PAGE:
Maybe part of me doesn't want to be left out. Back when LinkedIn was just getting started, I jumped-in because all the cool kids at RIT were creating accounts there. So I did too. But honestly, I never saw the value of it until years later. And now I boast how I was an early adopter.

Same thing with Google+. I jumped in early. (Blessed with an invitation, no less!) However, even though I quickly maxed out with the Google+/Facebook overlap, and I haven't logged-in to Google+ in weeks, I'll still hold on to the account ...just in case I need that swagger.

I've tried really hard to keep going on Foursquare, but it's wearing me down. Honestly, it only reminds me how much other people have a "real" social life, and I don't. :o)

Good luck!

This exact question came up during our team meeting today at Project Zero, and I agree that this is an important question to start studying. I would particularly likely to see data of account deactivation/deletion mapped out like an information cascade to see how it precipitates over time. Were the early droppers also early adopters? Does the social network propagation of deletion behavior look the same as or different than that of adoption? Methodologically, we would need to determine if we should also count account abandonment alongside deactivation/deletion, especially since that seemed to be the trend during previous social network deaths like Friendster and MySpace.

I love that you're blogging again, Liz! I'm determined to get back into blogging, too, for much the same reasons as you. I also find that periods where I'm active blogging are the periods of time where I love my job and get excited about new ideas and connections. For me, the discipline of not only coming across interesting finds but also formulating a blog post with links and some kind of opinion about it all is really important. I guess we've known that blogging works like that for many years, but I don't think I'd really linked it to ENJOYING research before.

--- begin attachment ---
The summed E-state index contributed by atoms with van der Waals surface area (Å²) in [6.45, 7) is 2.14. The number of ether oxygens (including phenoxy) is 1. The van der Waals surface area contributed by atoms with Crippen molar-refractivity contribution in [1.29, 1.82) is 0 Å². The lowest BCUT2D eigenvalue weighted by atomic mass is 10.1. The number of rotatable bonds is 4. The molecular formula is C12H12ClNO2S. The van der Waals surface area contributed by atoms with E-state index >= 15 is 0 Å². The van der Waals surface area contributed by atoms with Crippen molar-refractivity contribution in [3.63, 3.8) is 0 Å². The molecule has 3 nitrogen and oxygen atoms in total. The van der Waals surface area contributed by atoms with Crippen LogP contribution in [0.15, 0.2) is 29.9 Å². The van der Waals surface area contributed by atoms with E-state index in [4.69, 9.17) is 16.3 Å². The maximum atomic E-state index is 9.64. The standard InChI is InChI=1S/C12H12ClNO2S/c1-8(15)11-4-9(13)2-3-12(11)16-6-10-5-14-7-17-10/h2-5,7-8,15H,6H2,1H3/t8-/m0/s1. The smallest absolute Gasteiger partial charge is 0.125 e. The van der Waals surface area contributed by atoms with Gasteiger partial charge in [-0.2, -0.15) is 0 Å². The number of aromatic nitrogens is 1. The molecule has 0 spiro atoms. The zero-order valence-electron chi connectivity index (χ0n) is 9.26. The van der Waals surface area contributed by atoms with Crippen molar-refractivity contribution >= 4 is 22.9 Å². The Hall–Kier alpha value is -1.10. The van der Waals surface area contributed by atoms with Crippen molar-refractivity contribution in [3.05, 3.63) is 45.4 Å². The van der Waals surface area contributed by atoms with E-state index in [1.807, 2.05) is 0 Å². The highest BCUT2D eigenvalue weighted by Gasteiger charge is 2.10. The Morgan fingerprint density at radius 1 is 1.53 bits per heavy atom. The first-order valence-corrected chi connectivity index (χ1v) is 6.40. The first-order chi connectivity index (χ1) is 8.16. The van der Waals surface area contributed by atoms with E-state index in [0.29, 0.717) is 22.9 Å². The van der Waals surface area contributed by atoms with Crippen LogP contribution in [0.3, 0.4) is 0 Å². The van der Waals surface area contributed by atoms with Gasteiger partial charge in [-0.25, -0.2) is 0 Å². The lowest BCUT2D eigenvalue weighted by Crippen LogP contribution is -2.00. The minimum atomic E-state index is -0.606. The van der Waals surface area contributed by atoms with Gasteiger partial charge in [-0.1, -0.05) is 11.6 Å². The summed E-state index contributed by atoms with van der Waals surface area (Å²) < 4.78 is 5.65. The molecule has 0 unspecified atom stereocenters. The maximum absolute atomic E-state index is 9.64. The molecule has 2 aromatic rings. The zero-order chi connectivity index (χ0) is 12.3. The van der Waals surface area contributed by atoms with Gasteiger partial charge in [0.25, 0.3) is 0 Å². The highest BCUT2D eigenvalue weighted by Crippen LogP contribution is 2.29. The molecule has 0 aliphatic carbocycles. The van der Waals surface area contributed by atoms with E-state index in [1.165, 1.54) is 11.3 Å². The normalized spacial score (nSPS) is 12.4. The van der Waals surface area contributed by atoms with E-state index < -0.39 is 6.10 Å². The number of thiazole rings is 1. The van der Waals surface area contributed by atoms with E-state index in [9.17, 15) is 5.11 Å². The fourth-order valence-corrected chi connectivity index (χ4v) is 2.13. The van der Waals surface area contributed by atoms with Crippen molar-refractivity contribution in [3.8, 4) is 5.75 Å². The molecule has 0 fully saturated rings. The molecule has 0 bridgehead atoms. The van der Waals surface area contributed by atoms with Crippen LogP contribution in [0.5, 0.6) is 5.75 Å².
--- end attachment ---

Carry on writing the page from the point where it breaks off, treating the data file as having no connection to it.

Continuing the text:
I've also been interested in all the reports of technology refusal out there. In my class last semester only one of 38 students was not on Facebook, and he had very strong, reasoned ideological arguments for his absence. On the other hand, those of my not-very-digital friends who aren't on Facebook and so forth seem to have very instinctive gut reactions against it, often labelled as a dislike of over-sharing and narcissism, which are certainly criticisms of social media that come up often in the media (at least here in Norway, I'm not even sure if that's a global issue?)

I've seen various research on the rejection of technology in general, but never really looked at it. I think "non-adopters" is a frequently used term?

Anyway, thanks for blogging - I look forwards to being blogging buddies again :)

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This page contains a single entry by Liz Lawley published on January 3, 2012 6:52 PM.